HELLO. HOLA. OLÁ. NAMASTE. SALAAM. BONJOUR. KIA ORA. HALLO.

The Van Gujjar Community Photo Project (Digital & 35mm, 2008-2009)

Van Gujjars, an indigenous forest dwelling nomadic buffalo herding community, have lived remotely in the forests of northern India for generations.  Each and every summer, Van Gujjar families migrate from the Shivalik Mountains to beautiful alpine meadows below snowline in the high Himalayas.  A way of life for centuries, state governments in India have begun to test the validity of each family's forest permit.  Many of these permits date back to 1937, when India was still a British colony.  In the spring of 2008, 91 families were denied entry into their summer pasture lands within a recently created wildlife sanctuary in Govind Pashu Vihar National Park.  This discrepancy threatened to deny them access to their indigenous homeland and the chance at claiming the land under the recently passed Scheduled Tribes and Other Traditional Forest Dwellers (Recognition of Forest Rights) Act.  In the spring of 2008, with the help of a local NGO, I conducted a photography clinic within two khols (forests surrounding a dry riverbed) and distributed 27 cameras to a wonderfully inspirational group of men, women and children.  They were free to explore and photograph what people, places, things and moments were important to them. These images offer insight and a view of a distinct indigenous reality in a rapidly growing India. Photographs taken by the Van Gujjar coming soon...

Medium Format Topographic Journeys (2005-2015)

These images are from an ongoing series inspired by the relationship between humans and the landscapes we live within.  Intrigued with the abstract boundaries present in the world, I undertook this project in order to reassess and reflect on the conscious and unconscious interaction between human beings and the natural and urban living landscapes that surround us.  This exploration illustrates another side to my work and incorporates a part of my vision that is important to my ongoing development as a photographer and storyteller.  This project is global. The photographs within this series reflect my wanderings within the boundaries of America’s borders and beyond.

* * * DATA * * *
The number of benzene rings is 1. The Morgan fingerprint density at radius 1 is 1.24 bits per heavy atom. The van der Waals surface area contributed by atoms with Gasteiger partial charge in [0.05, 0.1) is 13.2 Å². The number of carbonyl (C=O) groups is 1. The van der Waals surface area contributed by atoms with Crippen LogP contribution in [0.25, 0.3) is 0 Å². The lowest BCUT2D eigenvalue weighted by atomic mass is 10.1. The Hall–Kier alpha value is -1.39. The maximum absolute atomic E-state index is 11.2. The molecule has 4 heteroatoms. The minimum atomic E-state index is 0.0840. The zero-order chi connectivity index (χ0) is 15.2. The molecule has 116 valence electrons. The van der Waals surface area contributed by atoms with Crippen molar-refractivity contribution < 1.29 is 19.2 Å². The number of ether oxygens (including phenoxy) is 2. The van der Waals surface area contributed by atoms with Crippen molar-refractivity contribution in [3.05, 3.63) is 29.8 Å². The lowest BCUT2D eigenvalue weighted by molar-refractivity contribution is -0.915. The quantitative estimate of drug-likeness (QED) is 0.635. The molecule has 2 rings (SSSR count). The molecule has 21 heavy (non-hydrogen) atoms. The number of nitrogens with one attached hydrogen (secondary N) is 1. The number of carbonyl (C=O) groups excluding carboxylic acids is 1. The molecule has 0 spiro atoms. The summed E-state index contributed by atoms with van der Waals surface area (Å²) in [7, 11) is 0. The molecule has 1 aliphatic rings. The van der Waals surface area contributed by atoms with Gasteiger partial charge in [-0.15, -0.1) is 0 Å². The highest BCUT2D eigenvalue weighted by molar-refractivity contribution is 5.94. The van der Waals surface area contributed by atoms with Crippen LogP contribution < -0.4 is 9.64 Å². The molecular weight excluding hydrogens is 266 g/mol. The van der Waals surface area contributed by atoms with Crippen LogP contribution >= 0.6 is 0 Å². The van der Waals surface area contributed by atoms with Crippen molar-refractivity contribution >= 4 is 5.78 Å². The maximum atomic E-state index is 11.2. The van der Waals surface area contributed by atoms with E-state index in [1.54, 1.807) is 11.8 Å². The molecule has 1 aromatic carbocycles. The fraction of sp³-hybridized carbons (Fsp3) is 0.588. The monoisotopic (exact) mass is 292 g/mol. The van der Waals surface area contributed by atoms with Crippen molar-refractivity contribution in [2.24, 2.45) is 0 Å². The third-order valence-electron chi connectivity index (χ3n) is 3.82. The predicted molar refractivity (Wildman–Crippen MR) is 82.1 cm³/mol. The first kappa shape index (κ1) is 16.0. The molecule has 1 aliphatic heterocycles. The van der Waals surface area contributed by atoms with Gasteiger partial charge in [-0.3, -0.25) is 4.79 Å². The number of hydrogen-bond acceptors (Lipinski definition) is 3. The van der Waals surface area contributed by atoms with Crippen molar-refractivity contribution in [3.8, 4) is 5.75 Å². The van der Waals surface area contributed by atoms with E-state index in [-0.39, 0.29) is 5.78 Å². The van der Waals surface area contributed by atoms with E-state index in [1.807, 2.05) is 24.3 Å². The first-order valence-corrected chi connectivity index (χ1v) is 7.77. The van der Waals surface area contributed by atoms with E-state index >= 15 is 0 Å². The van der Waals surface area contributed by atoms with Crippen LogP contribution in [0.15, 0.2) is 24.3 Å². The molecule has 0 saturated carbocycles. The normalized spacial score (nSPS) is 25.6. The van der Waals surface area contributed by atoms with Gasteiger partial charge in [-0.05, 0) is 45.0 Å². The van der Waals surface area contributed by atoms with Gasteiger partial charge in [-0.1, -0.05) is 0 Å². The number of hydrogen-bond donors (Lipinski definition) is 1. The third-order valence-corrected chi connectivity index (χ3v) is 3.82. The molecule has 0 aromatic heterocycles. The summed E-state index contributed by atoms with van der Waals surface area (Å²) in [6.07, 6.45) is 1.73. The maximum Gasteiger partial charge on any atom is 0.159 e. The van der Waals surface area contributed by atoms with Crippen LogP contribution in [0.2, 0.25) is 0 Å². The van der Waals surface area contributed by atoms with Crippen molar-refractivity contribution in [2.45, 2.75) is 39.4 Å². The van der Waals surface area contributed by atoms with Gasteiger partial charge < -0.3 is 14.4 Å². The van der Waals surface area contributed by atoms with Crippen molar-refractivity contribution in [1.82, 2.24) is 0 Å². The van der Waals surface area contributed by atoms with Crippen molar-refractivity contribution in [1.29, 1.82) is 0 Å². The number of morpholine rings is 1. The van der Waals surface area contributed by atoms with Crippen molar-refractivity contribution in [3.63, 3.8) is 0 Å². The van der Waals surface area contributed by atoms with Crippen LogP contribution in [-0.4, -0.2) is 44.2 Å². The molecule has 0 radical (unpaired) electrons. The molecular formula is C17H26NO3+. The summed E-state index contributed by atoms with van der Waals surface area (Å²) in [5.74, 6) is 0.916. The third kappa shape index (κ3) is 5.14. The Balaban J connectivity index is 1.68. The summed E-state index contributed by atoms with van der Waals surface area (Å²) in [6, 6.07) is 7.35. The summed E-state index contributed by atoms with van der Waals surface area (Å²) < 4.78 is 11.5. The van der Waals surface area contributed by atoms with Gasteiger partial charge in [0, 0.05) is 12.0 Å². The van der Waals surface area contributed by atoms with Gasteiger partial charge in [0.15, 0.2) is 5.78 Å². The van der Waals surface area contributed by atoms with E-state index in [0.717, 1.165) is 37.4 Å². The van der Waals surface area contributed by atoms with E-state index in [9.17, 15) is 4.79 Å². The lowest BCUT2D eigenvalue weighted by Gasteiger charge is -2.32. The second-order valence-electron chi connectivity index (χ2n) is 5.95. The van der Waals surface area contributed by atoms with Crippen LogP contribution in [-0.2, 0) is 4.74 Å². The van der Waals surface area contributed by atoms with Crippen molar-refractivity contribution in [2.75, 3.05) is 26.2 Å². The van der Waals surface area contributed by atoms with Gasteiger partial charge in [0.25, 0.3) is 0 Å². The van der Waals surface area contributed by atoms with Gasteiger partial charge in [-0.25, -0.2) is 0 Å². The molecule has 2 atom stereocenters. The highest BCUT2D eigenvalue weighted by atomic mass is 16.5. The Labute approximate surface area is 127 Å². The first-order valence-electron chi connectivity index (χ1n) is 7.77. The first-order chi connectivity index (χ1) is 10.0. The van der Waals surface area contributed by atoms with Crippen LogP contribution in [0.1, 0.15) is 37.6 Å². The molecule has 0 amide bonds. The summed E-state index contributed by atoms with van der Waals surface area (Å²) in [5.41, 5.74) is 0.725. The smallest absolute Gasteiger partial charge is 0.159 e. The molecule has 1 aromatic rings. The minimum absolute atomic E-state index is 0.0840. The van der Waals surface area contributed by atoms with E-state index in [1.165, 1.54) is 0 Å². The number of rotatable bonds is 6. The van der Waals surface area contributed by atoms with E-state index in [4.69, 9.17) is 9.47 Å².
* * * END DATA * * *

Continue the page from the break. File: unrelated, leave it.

After The Fall (September 2001 - June 2002)

Living in the United States, we are constantly inundated with images. Advertisements and slogans pervade our lives. Television and media influence our everyday. Since September 11th, our scenery has changed. American flags are everywhere. I remember walking around Northfield (Minnesota) in late September being amazed at the amount of flags I saw. I couldn't remember the country ever being that patriotic. Division Street was lined with flags, while billboards went up along I-35, and new bumper stickers could be found everywhere. It didn't prepare me for my return home in November. New York had totally changed. Every open space was filled with patriotism. Every subway car, storefront, billboard, and bus were caked in flags. Every Christmas tree on Broadway was now crowned with the stars and stripes. A Kenneth Cole billboard on the West Side highway with a black background and white lettering proclaimed, "Red, White and Blue is the new Black."

I spent December walking. I would wake up every morning and take a train somewhere, walk until sunset and shoot photos. Every block in New York, whether it was in Manhattan or the Bronx was plastered in "pride." I would spend hours shooting and realize I'd only made it a few blocks from the subway station. From Harlem to Tremont, Long Island City to the Upper East Side, I felt it was important to capture and stop and think about what was in front of my eyes. Kenneth Cole was right in a sense. Flags were and still are the new "fad." People are draped in patriotism. 

Walking, I met Calvin Soloman, a homeless man living in a shelter on 104th street. Calvin told me he put on his bandana, because he felt he just needed to. I saw spray paint on a new building in the Bronx that said, "Run, Fight Terrorism. Stop Police Brutality." I went into Cannon's pub one night and found myself pissing on Osama Bin Laden's face. After talking to the bartender, I learned that the owner of Cannon's had ordered a pack of twenty Bin Laden urinal "targets" and now there were only five left. People were taking them out of the urinal every other night. The first urinal "targets" came our in the early 1070s and displayed images of Jane Fonda's face, alluding to her anti-war stance during the Vietnam War. The famous Seinfeld restaurant, Tom's, right near my house had a beautiful flag draping the back of its counter. I had felt some of this sentiment in Northfield before I left, but never did I expect to be inundated as I was in New York. 

I think of these photos as snapshots from a wide range of worldviews and places and more importantly, beliefs. I sought to record people, trains, skies, buildings, storefronts, car antennas and even urinals in an effort to get everything down. The photos before you are not meant to judge. I'll admit I'm scared by the resurgence of all these flags. But I came into this project attempting to be impartial with the use of my lens. The following images are our landscapes; they are our lawns, our storefronts and our lives. 

                                         - Ben Lenzner, June 2002